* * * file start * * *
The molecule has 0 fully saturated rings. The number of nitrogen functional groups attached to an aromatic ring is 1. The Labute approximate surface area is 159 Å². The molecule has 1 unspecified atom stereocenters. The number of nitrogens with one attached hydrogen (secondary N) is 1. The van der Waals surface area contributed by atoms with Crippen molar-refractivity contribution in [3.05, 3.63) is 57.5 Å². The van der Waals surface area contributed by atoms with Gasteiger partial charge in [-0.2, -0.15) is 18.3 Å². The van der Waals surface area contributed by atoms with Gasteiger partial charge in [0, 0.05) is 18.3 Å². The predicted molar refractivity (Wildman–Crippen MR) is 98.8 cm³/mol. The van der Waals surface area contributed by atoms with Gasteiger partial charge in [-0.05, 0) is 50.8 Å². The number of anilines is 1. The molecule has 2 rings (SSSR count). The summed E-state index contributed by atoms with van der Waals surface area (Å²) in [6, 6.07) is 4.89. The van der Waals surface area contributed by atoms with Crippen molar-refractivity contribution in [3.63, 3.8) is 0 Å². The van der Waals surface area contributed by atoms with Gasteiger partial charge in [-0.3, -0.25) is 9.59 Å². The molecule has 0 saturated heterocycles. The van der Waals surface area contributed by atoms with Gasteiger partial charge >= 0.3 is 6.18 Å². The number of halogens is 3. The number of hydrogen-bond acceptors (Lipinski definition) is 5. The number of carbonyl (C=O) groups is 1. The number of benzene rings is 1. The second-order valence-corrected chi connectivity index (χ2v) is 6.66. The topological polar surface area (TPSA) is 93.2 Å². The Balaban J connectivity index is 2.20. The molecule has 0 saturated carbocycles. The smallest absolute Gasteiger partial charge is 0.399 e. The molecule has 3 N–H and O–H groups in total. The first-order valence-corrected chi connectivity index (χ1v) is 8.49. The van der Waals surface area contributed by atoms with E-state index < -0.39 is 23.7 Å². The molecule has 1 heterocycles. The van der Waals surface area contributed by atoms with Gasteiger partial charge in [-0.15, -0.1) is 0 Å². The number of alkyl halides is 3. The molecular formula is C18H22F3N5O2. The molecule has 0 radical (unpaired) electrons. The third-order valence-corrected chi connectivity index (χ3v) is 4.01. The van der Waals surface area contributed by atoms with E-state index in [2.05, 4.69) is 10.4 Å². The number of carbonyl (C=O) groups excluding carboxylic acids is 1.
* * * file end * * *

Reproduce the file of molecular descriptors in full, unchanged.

The molecule has 0 fully saturated rings. The number of nitrogen functional groups attached to an aromatic ring is 1. The Labute approximate surface area is 159 Å². The molecule has 1 unspecified atom stereocenters. The number of nitrogens with one attached hydrogen (secondary N) is 1. The van der Waals surface area contributed by atoms with Crippen molar-refractivity contribution in [3.05, 3.63) is 57.5 Å². The van der Waals surface area contributed by atoms with Gasteiger partial charge in [-0.2, -0.15) is 18.3 Å². The van der Waals surface area contributed by atoms with Gasteiger partial charge in [0, 0.05) is 18.3 Å². The predicted molar refractivity (Wildman–Crippen MR) is 98.8 cm³/mol. The van der Waals surface area contributed by atoms with Gasteiger partial charge in [-0.05, 0) is 50.8 Å². The number of anilines is 1. The molecule has 2 rings (SSSR count). The summed E-state index contributed by atoms with van der Waals surface area (Å²) in [6, 6.07) is 4.89. The van der Waals surface area contributed by atoms with Crippen molar-refractivity contribution in [3.63, 3.8) is 0 Å². The van der Waals surface area contributed by atoms with Gasteiger partial charge in [-0.3, -0.25) is 9.59 Å². The molecule has 0 saturated heterocycles. The van der Waals surface area contributed by atoms with Gasteiger partial charge >= 0.3 is 6.18 Å². The number of halogens is 3. The number of hydrogen-bond acceptors (Lipinski definition) is 5. The number of carbonyl (C=O) groups is 1. The number of benzene rings is 1. The second-order valence-corrected chi connectivity index (χ2v) is 6.66. The topological polar surface area (TPSA) is 93.2 Å². The Balaban J connectivity index is 2.20. The molecule has 0 saturated carbocycles. The smallest absolute Gasteiger partial charge is 0.399 e. The molecule has 3 N–H and O–H groups in total. The first-order valence-corrected chi connectivity index (χ1v) is 8.49. The van der Waals surface area contributed by atoms with E-state index < -0.39 is 23.7 Å². The molecule has 1 heterocycles. The van der Waals surface area contributed by atoms with Gasteiger partial charge in [-0.15, -0.1) is 0 Å². The number of alkyl halides is 3. The molecular formula is C18H22F3N5O2. The molecule has 0 radical (unpaired) electrons. The third-order valence-corrected chi connectivity index (χ3v) is 4.01. The van der Waals surface area contributed by atoms with E-state index in [2.05, 4.69) is 10.4 Å². The number of carbonyl (C=O) groups excluding carboxylic acids is 1.